What are Water-Soluble and Fat-Soluble Vitamins?

In this article, we’re going to explain the main difference between water-soluble and fat-soluble vitamins. We'll also look at their implications for human health. Discover more!
What are Water-Soluble and Fat-Soluble Vitamins?

Last update: 09 February, 2021

Below, we invite you to learn more about water-soluble and fat-soluble vitamins, their main differences, and the functions they perform in the human body. This way, you’ll become aware of the importance of consuming enough vitamins on a daily basis and the causes of possible deficiencies.

Vitamins belong to the group of micronutrients. Foods contain them in small amounts. Nevertheless, this doesn’t mean that they aren’t important. In fact, it’s quite the opposite! These macronutrients play a role in several essential processes for the functioning of the human body.

Water-soluble vitamins

These are the vitamins that dissolve in water. You ingest them daily through your diet, as they can be found in many different foods. They carry out various functions: they can catalyze reactions, have antioxidant properties, and play a role in nutrient metabolism. They’re excreted through the urine. You need to supply your body with them regularly to avoid deficiencies, as this can negatively impact your health.

B vitamins and vitamin C belong to the group of water-soluble vitamins. The latter is very important to the human body, thanks to their ability to improve immune response and due to the fact that they play a role in collagen synthesis, as evidenced by a study published in The American Journal of Clinical Nutrition.

Water-soluble vitamins aren’t stored in the body. A continued deficiency of water-soluble vitamins can lead to acute health problems, such as scurvy. Fortunately, many foods, especially plant foods, contain these macronutrients.

Kiwi is a fruit rich in vitamins.

Fat-soluble vitamins

For their part, fat-soluble vitamins are absorbed in fats. Thus, these nutrients can build up in the body, meaning they can make up for insufficient intakes during a certain period of time.

Fat-soluble vitamins also play a role in key processes in the human body, many of them relate to inflammation, oxidative balance, and immune function.

Vitamins A, D, E, and, also, vitamin K belong to the group of fat-soluble vitamins. Vitamin D stands out among all of them since many people suffer from its deficiency.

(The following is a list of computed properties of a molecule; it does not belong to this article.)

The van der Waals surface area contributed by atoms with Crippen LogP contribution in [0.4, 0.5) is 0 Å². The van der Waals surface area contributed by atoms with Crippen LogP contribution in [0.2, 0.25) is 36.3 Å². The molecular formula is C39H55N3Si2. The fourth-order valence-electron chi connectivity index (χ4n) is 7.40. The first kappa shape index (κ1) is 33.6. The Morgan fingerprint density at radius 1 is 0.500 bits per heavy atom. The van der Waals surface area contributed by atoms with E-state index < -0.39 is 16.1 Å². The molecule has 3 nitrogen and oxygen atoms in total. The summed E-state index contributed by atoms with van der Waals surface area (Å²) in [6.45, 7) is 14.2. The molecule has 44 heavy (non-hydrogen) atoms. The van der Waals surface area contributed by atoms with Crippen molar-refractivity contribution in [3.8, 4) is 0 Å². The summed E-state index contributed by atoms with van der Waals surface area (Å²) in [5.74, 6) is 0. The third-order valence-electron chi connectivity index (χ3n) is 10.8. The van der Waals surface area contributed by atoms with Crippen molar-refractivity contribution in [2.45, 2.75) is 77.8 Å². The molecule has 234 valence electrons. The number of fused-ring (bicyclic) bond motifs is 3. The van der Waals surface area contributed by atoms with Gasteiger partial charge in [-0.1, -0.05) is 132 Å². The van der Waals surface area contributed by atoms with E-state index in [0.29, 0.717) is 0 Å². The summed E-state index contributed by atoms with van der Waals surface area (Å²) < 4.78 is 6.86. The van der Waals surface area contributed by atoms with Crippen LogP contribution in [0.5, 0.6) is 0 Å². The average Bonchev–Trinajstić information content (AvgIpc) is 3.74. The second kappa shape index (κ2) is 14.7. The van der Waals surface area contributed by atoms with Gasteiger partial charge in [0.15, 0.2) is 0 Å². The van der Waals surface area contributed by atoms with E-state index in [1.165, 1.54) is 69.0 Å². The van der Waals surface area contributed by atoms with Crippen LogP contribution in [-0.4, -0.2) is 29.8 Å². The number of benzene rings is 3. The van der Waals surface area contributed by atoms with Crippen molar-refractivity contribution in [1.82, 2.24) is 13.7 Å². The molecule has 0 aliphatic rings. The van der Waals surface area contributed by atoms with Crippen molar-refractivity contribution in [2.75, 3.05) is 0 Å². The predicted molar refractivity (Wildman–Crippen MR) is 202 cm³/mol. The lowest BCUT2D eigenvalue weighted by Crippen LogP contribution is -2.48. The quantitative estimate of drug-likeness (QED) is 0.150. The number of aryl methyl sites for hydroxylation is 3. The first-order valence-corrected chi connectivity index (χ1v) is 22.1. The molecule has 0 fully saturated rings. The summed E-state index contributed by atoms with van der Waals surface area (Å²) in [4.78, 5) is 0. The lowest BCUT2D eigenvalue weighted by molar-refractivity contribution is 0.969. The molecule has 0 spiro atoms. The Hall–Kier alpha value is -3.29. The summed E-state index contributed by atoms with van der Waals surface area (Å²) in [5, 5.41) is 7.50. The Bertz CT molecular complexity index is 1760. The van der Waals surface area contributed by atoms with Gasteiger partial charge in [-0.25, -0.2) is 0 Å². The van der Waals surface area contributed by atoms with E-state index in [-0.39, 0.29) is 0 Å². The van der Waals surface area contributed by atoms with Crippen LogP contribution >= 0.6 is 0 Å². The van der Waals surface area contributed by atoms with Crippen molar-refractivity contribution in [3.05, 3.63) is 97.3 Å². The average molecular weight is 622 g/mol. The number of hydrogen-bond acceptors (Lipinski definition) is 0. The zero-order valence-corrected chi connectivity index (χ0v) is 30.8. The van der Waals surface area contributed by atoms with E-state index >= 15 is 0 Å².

This vitamin can be synthesized endogenously through sunlight exposure and people usually don’t get enough of it through food. It’s found in oily fish, eggs, and fortified dairy products. However, the body usually doesn’t assimilate it well, and it’s present in foods in small quantities.

However, vitamin D plays a role in crucial health preservation functions. One of them is bone metabolism since this nutrient can boost intestinal calcium absorption.

In addition, a lot of scientific evidence, such as this study published by The New England Journal of Medicine, links high vitamin D levels with a reduced risk of developing complex conditions, such as cancer.

Eat a varied diet to meet your water-soluble and fat-soluble vitamin needs

One of the basic principles of any diet is its food variety. This makes it possible to ensure an optimal intake of both water-soluble and fat-soluble vitamins.

Nevertheless, even in these optimal conditions, deficiencies may occur due to a possible increase in daily requirements. This is why vitamin supplements, whose goal is satisfying nutritional needs, exist on the market.

In addition, experts recommend frequent sunlight exposure to avoid low vitamin D levels, which they’ve related to an increased risk of developing complex conditions. Talk to your doctor to see if you need to include a supplement that contains this vitamin in your diet.

Water and fat-soluble vitamins: essential nutrients

As you’ve seen, water-soluble and fat-soluble vitamins are necessary nutrients that ensure proper bodily functioning. Although they differ in the medium where they’re soluble, they’re all essential.

Only fat-soluble vitamins are stored in the body. For this reason, the body can compensate for a possible lack of these vitamins in the diet for a certain period of time.

In short, to ensure that you’re getting the vitamins you need every day, you need to eat a balanced and varied diet that includes foods of all groups. However, even if you do this, you might need vitamin supplements in certain situations of increased nutritional needs.

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  • Shaw G., Lee Barthel A., Ross ML, Wang B., et al., vitamin C enriched gelatin supplementation before intermittent activity augments collagen synthesis. Am J Clin Nutr, 2017. 105 (1): 136-143.
  • Manson JE., Cook NR., Lee IM., Christen W., et al., Vitamin D supplements and prevention of cancer and cardiovascular disease. N Engl J Med, 2019. 380 (1): 33-44.